Darius McCollum has tried to get a legitimate job with MTA, however they refuse to give him a chance and employ him, which Irving attributes to the fact that Darius' criminal record began before he was 18. "As you may remember from the movie, he already got arrested when he was 15, for driving a train by himself, and probably got a few times after that. So, by the time he was old enough to apply to work there, they knew who he was," says Irving. "So even though he was very confident and passionate and skilled, I just don’t think they could hire someone who had a criminal record, specifically for crimes related to transit. It would be like a bank manager hiring a bank robber to work as a teller." Irving also notes that passengers might be concerned with a known convicted felon driving their trains, whether or not it's legal. However, Irving thought that the MTA went a little too far when they wouldn't even allow Darrius to volunteer at a transit museum. "That’s to me where they crossed the line," says Irving. "He was just volunteering to teach kids about the wonders of transit and even that they wouldn’t let him have and I thought that was just mean-spirited and unnecessary."

In many ways, it is Darius McCollum's upbringing that has brought his life to where it is today. Irving true believes that Darius' history of being bullied and a childhood stabbing incident was responsible for his overall disconnect from people. "I think if he wasn’t stabbed, then he wouldn’t have been afraid to go to school, he wouldn’t have been afraid of his peers, so he would have made friends with kids his own age, and he probably would have developed a network of friends, who had regular lives, instead of having his entire social network based on transit, with people that were three times his age, who weren’t probably the most appropriate people to be friends with a 10 year old," says Irving. "I think if he hadn’t been bullied and he hadn’t been stabbed, we may not be here having this conversation, because there wouldn’t have been a movie about him, because he would have just had a normal life of a guy with Asperger’s, who just leads a normal life."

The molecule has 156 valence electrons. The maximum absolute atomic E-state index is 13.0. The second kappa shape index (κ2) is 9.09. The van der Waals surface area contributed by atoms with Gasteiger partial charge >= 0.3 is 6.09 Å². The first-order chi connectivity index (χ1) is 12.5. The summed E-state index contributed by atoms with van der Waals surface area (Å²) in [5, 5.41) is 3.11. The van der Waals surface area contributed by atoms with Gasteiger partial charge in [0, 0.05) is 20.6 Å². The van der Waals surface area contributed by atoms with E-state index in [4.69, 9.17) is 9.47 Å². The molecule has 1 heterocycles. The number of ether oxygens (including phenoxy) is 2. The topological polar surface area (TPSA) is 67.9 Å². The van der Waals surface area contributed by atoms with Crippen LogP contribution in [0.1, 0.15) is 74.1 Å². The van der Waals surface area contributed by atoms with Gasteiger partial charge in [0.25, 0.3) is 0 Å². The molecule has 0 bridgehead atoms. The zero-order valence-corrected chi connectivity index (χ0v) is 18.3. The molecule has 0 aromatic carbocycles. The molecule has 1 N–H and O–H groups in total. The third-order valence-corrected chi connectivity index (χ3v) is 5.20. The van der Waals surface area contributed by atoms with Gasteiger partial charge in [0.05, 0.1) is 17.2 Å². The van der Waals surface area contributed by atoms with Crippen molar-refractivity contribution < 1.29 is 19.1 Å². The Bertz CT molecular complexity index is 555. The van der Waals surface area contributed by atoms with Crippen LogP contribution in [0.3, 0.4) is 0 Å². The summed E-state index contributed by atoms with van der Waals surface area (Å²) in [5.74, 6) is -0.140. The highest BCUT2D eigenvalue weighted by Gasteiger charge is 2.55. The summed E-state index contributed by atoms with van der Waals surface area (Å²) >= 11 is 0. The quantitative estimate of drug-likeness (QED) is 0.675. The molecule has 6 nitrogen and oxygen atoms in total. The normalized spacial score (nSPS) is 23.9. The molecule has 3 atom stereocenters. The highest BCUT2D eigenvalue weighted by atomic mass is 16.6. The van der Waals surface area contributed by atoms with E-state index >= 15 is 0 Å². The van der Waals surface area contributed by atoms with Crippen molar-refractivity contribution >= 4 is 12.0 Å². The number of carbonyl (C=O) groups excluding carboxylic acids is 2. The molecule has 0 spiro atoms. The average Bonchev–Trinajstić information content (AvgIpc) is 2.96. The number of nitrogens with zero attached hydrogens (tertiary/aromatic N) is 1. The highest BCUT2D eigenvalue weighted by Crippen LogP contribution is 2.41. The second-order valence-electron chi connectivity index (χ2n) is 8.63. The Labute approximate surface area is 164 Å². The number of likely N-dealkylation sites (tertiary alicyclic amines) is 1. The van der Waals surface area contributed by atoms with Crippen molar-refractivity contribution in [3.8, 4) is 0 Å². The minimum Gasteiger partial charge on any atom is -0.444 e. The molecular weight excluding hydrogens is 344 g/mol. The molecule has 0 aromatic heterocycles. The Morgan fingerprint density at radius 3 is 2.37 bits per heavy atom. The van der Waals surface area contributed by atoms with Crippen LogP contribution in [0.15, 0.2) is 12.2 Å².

There is also the fact that people in the black community Darius was raised in likely didn't even know what Asperger's Syndrome was. "When Darius committed his first crime, they just though he had behavioural problems," says Irving. "They didn’t know that there was this thing called Asperger’s and I think that if he was in a more affluent, whiter community, instead of kicking him out of school or throwing him in jail or throwing him in an institution where he is given thorazine and is foaming at the mouth, they would have actually just said ‘alright, he’s a special kid, he’s not bad, he doesn’t have behavioral problems, he just sees the world differently, and he just need to learn to communicate more in a way that he is comfortable with.’ And I think if he wasn’t black, then there would have been a higher likelihood that would have been recognized and treated in a more humane way."

In addition to Off the Rails, there is a biopic about Darius McCollum in development, with Julia Roberts attached to be one of the stars. Irving notes that Darius thrives on the attention and that the biopic would like fill that need once the documentary has run its course. "When people aren’t talking about him, he feels like he has to go and do something to get into the spotlight again," says Irving. "So, I think that the Julia Roberts movie will kind of take over from mine in keeping him excited and people talking and maybe creating enough attention, so someone would intervene and help him."

If you want to help support people with Asperger's Syndrome, please feel free to make a donation to the Asperger's Society of Ontario and ensure that people with Asperger's, such as Darius McCollum and myself, get the support that they need. Off the Rails is now playing at the Hot Docs Ted Rogers Cinema.

Sean Kelly

About Sean Kelly -

Sean Patrick Kelly is a self-described ├╝ber-geek, who has been an avid film lover for all his life. He graduated from York University in 2010 with an honours B.A. in Cinema and Media Studies and he likes to believe he knows what he’s talking about when he writes about film (despite occasionally going on pointless rants).